James Surowiecki at The New Yorker on the twilight of brands. "Twelve months ago, Lululemon Athletica was one of the hottest brands in the world," Surowiecki explains. "But then customers started complaining about pilling fabrics, bleeding dyes, and, most memorably, yoga pants so thin that they effectively became transparent when you bent over. Lululemon’s founder made things worse by suggesting that some women were too fat to wear the company’s clothes. And that was the end of Lululemon’s charmed existence: the founder stepped down from his management role, and, a few weeks ago, the company said that it had seen sales 'decelerate meaningfully,'" Surowiecki writes. "Brands have never been more fragile," he argues. "The reason is simple: consumers are supremely well informed and far more likely to investigate the real value of products than to rely on logos." The Atlantic's Derek Thompson tweets this line: "The rise of brands was a response to an information-poor environment."

Robin Givhan at The Cut on do-gooder fashion. Maiyet, the luxury fashion brand launched in 2011, "was the brainchild of Paul van Zyl, a South African human-rights lawyer who frequented the World Economic Forum at Davos ... but who did not know a peplum from a pannier," Givhan, a longtime fashion critic, explains. "He wanted to save the world. And had decided he would do it through fashion," she writes. And so Maiyet would become a "womenswear line that would bring impoverished communities into luxury fashion’s lucrative food chain. The company would build partnerships with producers of hand-woven silks, lush embroidery, and batik in Kenya, Peru, India, and elsewhere and work with a New York-based design team to incorporate them into high-end creations: a $1,750 small leather satchel, a $1,495 beaded silk sheath, a $2,400 lambskin vest," Givhan notes. Amazingly, the collection was well-received by fashion's elite, including Barneys. And the artisans in developing countries set the prices for the goods they provide, making the process ethical. 

Paul Krugman at The New York Times on the unemployed. "It's difficult to find a better example of the hardhearted, softheaded nature of today’s GOP than what happened last week, as Senate Republicans once again used the filibuster to block aid to the long-term unemployed," Krugman argues. Long-term unemployment is "still at near-record levels. Historically, the long-term unemployed — those out of work for 27 weeks or more — have usually been between 10 and 20 percent of total unemployment. Today the number is 35.8 percent," he writes. Half of those people are non-Hispanic whites. Further, "in a weak job market long-term unemployment tends to be self-perpetuating, because employers in effect discriminate against the jobless," Krugman explains. So the long-term unemployed are primarily victims of unfortunate circumstances. "How can politicians justify cutting off modest financial aid to their unlucky fellow citizens?" Krugman asks. Business Insider political reporter Danny Vinik tweets, "Krugman is right about unemployment insurance here but I wish he'd admit that UI has had a slight negative effect on employment."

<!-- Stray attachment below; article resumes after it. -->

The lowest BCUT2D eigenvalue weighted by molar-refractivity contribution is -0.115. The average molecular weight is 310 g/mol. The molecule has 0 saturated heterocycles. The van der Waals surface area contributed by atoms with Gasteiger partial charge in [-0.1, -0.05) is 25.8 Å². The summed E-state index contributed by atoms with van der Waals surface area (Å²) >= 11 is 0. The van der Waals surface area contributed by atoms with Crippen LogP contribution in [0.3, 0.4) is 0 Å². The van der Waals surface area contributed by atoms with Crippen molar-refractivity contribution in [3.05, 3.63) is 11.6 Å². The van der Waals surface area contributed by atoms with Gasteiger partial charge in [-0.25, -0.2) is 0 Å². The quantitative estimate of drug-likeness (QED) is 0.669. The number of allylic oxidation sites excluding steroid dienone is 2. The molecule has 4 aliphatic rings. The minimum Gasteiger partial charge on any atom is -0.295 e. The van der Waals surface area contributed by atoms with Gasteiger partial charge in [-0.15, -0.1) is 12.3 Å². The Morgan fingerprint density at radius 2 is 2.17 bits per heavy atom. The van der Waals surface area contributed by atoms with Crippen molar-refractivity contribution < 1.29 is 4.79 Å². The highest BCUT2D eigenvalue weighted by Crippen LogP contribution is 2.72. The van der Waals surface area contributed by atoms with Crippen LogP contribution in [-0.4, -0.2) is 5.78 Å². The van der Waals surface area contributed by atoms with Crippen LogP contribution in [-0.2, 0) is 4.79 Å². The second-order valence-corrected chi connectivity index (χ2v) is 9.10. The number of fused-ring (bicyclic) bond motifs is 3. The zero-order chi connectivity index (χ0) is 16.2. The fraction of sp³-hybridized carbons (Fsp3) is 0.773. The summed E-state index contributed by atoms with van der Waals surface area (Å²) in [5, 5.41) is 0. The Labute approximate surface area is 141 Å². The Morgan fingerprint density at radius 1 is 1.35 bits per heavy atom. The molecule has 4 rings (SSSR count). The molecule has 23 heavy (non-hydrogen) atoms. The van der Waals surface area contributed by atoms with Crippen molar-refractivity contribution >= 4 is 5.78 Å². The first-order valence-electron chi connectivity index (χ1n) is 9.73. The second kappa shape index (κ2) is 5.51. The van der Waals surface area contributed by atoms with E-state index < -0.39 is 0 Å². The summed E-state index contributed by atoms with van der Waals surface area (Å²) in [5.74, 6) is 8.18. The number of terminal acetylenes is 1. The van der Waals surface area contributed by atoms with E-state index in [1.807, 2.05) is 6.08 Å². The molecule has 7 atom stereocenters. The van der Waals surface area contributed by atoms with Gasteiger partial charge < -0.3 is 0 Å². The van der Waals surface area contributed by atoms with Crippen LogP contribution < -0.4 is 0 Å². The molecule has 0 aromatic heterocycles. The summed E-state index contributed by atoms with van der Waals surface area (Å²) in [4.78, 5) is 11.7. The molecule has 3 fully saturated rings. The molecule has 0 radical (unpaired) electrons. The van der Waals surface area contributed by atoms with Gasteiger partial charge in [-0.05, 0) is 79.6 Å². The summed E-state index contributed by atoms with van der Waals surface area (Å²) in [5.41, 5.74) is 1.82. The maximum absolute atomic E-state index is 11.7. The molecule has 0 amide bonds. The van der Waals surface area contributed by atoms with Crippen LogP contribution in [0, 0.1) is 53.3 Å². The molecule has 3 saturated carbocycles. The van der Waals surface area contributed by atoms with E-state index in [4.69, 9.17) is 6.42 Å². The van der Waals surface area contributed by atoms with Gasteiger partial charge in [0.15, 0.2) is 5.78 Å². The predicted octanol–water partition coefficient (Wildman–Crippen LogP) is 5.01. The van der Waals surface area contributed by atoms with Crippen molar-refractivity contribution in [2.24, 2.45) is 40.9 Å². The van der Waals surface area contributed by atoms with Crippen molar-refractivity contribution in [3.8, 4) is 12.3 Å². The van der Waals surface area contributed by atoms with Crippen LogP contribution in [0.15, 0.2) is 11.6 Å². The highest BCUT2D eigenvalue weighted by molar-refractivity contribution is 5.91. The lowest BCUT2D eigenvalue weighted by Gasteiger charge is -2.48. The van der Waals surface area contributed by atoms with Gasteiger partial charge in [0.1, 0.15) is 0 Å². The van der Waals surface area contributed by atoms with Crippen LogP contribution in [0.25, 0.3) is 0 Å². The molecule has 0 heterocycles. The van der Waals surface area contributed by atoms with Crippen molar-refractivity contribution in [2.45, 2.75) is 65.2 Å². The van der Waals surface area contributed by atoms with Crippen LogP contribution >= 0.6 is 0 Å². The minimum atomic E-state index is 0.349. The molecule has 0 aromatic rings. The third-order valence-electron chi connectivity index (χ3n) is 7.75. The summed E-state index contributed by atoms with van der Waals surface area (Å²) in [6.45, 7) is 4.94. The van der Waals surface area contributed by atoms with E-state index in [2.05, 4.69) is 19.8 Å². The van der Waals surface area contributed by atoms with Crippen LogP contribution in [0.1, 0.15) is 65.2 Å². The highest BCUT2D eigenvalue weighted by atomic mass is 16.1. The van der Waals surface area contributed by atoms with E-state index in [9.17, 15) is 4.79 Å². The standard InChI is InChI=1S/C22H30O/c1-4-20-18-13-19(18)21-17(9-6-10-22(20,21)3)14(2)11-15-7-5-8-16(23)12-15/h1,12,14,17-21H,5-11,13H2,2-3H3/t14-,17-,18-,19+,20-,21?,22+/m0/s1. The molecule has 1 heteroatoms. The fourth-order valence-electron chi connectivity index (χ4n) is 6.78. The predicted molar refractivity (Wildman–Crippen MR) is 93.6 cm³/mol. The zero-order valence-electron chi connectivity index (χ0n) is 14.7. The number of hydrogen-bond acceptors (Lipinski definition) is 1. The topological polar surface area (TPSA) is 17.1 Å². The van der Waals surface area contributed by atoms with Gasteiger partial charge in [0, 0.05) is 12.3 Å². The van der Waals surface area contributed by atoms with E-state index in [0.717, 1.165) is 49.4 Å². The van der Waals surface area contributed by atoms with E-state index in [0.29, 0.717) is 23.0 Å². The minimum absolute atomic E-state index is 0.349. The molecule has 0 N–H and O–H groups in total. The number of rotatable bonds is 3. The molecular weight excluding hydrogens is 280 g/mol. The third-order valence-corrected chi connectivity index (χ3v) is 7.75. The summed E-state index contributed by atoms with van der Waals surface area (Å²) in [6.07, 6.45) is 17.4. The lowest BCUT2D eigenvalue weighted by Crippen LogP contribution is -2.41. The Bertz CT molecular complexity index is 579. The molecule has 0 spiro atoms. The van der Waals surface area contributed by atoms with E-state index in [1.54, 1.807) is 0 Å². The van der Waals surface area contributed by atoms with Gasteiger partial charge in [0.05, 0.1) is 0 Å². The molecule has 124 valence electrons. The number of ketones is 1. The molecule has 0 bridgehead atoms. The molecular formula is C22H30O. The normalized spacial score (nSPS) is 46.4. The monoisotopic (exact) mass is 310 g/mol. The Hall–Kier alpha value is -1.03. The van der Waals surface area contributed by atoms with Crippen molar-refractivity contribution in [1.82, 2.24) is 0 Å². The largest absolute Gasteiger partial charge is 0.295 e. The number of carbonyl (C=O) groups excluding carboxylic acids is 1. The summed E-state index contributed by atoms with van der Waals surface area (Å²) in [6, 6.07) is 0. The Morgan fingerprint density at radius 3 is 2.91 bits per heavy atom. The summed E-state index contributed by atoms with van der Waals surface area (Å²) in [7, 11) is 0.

Jonathan Cohn at The New Republic on Republicans' immigration bluff. Democratic Sen. Chuck Schumer "is trying to call [House Speaker] John Boehner’s bluff over immigration reform — but in a way that should, in theory, help Boehner bring along his antsy conservative allies," Cohn argues. "Appearing on 'Meet the PressSunday, Schumer ... floated a new proposal designed to win Republican support for an immigration bill — a proposal designed specifically to address concerns that Boehner raised last week, when the Speaker essentially declared that efforts to pass reform were at an impasse. At a press conference, Boehner indicated that his fellow House Republicans won’t support an immigration bill because they don’t trust President Obama to enforce it. Fine, Schumer said on Sunday — let’s postpone the new law's effective date until 2017, when Obama isn’t president anymore," Cohn explains. But "nobody knows is how badly Boehner wants [a deal] —and what he'd have to do to get his caucus to agree."

Dave Weigel at Slate on the libertarian shell game. "Every few years, when a political battle becomes a slog for the left, the media recalls the existence of Berman and Company. The venerable right-wing marketing firm and its related network of 'think tanks' (bare-bones organizations that place ads and op-eds) is not especially mysterious. Berman sat for a 60 Minutes profile in 2009, happily revealing how he churns donations from corporations into conveniently pro-corporate libertarian activism," Weigel explains. Now "Berman's time has come again," as the Employment Policies Institute has issued a new "report" that raising the minimum wage would do more harm than good. Reports like this one are funded by Berman and involve very little actual research. 

Correction: An earlier version of this article referred to the Economic Policy Institute, which is not related to the Employment Policies Institute. 

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